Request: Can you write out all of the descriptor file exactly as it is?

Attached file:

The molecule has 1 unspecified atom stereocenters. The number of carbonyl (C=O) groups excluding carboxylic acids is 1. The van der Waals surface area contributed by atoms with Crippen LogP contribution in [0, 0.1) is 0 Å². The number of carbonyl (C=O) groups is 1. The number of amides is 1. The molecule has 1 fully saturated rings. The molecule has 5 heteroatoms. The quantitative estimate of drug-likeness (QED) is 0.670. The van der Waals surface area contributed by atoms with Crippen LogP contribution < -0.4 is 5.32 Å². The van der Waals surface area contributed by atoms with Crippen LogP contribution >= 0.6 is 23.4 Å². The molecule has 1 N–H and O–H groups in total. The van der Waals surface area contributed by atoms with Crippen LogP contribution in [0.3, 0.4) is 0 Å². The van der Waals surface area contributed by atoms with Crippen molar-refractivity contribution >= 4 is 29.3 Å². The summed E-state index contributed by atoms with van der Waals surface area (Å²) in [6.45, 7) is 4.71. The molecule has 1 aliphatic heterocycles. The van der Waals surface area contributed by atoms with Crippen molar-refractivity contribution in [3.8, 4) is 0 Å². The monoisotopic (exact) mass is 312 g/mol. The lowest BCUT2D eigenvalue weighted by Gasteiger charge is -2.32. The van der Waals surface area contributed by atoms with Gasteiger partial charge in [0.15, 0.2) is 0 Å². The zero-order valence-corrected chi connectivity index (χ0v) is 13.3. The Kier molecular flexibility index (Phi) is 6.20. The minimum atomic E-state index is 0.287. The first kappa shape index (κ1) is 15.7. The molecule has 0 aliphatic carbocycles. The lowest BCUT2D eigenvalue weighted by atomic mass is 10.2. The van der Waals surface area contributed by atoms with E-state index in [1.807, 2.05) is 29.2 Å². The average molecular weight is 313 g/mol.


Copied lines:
The molecule has 1 unspecified atom stereocenters. The number of carbonyl (C=O) groups excluding carboxylic acids is 1. The van der Waals surface area contributed by atoms with Crippen LogP contribution in [0, 0.1) is 0 Å². The number of carbonyl (C=O) groups is 1. The number of amides is 1. The molecule has 1 fully saturated rings. The molecule has 5 heteroatoms. The quantitative estimate of drug-likeness (QED) is 0.670. The van der Waals surface area contributed by atoms with Crippen LogP contribution < -0.4 is 5.32 Å². The van der Waals surface area contributed by atoms with Crippen LogP contribution >= 0.6 is 23.4 Å². The molecule has 1 N–H and O–H groups in total. The van der Waals surface area contributed by atoms with Crippen LogP contribution in [0.3, 0.4) is 0 Å². The van der Waals surface area contributed by atoms with Crippen molar-refractivity contribution >= 4 is 29.3 Å². The summed E-state index contributed by atoms with van der Waals surface area (Å²) in [6.45, 7) is 4.71. The molecule has 1 aliphatic heterocycles. The van der Waals surface area contributed by atoms with Crippen molar-refractivity contribution in [3.8, 4) is 0 Å². The monoisotopic (exact) mass is 312 g/mol. The lowest BCUT2D eigenvalue weighted by Gasteiger charge is -2.32. The van der Waals surface area contributed by atoms with Gasteiger partial charge in [0.15, 0.2) is 0 Å². The zero-order valence-corrected chi connectivity index (χ0v) is 13.3. The Kier molecular flexibility index (Phi) is 6.20. The minimum atomic E-state index is 0.287. The first kappa shape index (κ1) is 15.7. The molecule has 0 aliphatic carbocycles. The lowest BCUT2D eigenvalue weighted by atomic mass is 10.2. The van der Waals surface area contributed by atoms with E-state index in [1.807, 2.05) is 29.2 Å². The average molecular weight is 313 g/mol.